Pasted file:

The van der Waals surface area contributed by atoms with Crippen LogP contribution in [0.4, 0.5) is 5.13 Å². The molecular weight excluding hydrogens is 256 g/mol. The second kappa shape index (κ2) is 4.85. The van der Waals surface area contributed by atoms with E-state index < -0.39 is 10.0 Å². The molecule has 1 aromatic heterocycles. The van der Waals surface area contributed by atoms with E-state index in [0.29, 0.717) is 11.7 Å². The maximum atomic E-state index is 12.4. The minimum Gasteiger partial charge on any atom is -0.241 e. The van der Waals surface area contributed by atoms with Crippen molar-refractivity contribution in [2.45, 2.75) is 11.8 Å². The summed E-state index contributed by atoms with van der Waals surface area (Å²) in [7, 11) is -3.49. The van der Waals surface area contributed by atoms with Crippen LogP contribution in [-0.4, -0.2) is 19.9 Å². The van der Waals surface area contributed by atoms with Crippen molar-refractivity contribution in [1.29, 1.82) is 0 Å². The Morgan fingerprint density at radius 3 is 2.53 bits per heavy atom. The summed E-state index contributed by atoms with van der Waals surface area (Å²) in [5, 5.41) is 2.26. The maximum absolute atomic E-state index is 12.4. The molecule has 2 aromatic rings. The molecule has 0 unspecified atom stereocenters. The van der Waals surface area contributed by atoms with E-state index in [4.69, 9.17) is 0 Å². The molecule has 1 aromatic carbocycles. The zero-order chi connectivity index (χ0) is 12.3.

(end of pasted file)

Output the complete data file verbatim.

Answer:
The van der Waals surface area contributed by atoms with Crippen LogP contribution in [0.4, 0.5) is 5.13 Å². The molecular weight excluding hydrogens is 256 g/mol. The second kappa shape index (κ2) is 4.85. The van der Waals surface area contributed by atoms with E-state index < -0.39 is 10.0 Å². The molecule has 1 aromatic heterocycles. The van der Waals surface area contributed by atoms with E-state index in [0.29, 0.717) is 11.7 Å². The maximum atomic E-state index is 12.4. The minimum Gasteiger partial charge on any atom is -0.241 e. The van der Waals surface area contributed by atoms with Crippen molar-refractivity contribution in [2.45, 2.75) is 11.8 Å². The summed E-state index contributed by atoms with van der Waals surface area (Å²) in [7, 11) is -3.49. The van der Waals surface area contributed by atoms with Crippen LogP contribution in [-0.4, -0.2) is 19.9 Å². The van der Waals surface area contributed by atoms with Crippen molar-refractivity contribution in [1.29, 1.82) is 0 Å². The Morgan fingerprint density at radius 3 is 2.53 bits per heavy atom. The summed E-state index contributed by atoms with van der Waals surface area (Å²) in [5, 5.41) is 2.26. The maximum absolute atomic E-state index is 12.4. The molecule has 2 aromatic rings. The molecule has 0 unspecified atom stereocenters. The van der Waals surface area contributed by atoms with E-state index in [4.69, 9.17) is 0 Å². The molecule has 1 aromatic carbocycles. The zero-order chi connectivity index (χ0) is 12.3.